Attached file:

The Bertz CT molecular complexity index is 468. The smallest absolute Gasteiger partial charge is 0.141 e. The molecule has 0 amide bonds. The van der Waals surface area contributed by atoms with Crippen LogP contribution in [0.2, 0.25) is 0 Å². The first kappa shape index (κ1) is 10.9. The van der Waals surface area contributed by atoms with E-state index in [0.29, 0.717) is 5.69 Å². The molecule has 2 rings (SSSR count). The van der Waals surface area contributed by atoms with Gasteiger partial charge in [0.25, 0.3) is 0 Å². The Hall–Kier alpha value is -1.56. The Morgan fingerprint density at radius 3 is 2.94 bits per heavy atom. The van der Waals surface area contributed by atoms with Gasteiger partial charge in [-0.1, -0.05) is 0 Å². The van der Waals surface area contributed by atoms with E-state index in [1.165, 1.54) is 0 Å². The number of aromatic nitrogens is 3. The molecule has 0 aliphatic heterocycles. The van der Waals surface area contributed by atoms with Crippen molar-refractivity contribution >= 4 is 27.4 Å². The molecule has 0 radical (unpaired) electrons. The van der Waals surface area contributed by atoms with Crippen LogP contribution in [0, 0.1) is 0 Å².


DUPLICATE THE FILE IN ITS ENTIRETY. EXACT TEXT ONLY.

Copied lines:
The Bertz CT molecular complexity index is 468. The smallest absolute Gasteiger partial charge is 0.141 e. The molecule has 0 amide bonds. The van der Waals surface area contributed by atoms with Crippen LogP contribution in [0.2, 0.25) is 0 Å². The first kappa shape index (κ1) is 10.9. The van der Waals surface area contributed by atoms with E-state index in [0.29, 0.717) is 5.69 Å². The molecule has 2 rings (SSSR count). The van der Waals surface area contributed by atoms with Gasteiger partial charge in [0.25, 0.3) is 0 Å². The Hall–Kier alpha value is -1.56. The Morgan fingerprint density at radius 3 is 2.94 bits per heavy atom. The van der Waals surface area contributed by atoms with Gasteiger partial charge in [-0.1, -0.05) is 0 Å². The van der Waals surface area contributed by atoms with E-state index in [1.165, 1.54) is 0 Å². The number of aromatic nitrogens is 3. The molecule has 0 aliphatic heterocycles. The van der Waals surface area contributed by atoms with Crippen molar-refractivity contribution >= 4 is 27.4 Å². The molecule has 0 radical (unpaired) electrons. The van der Waals surface area contributed by atoms with Crippen LogP contribution in [0, 0.1) is 0 Å².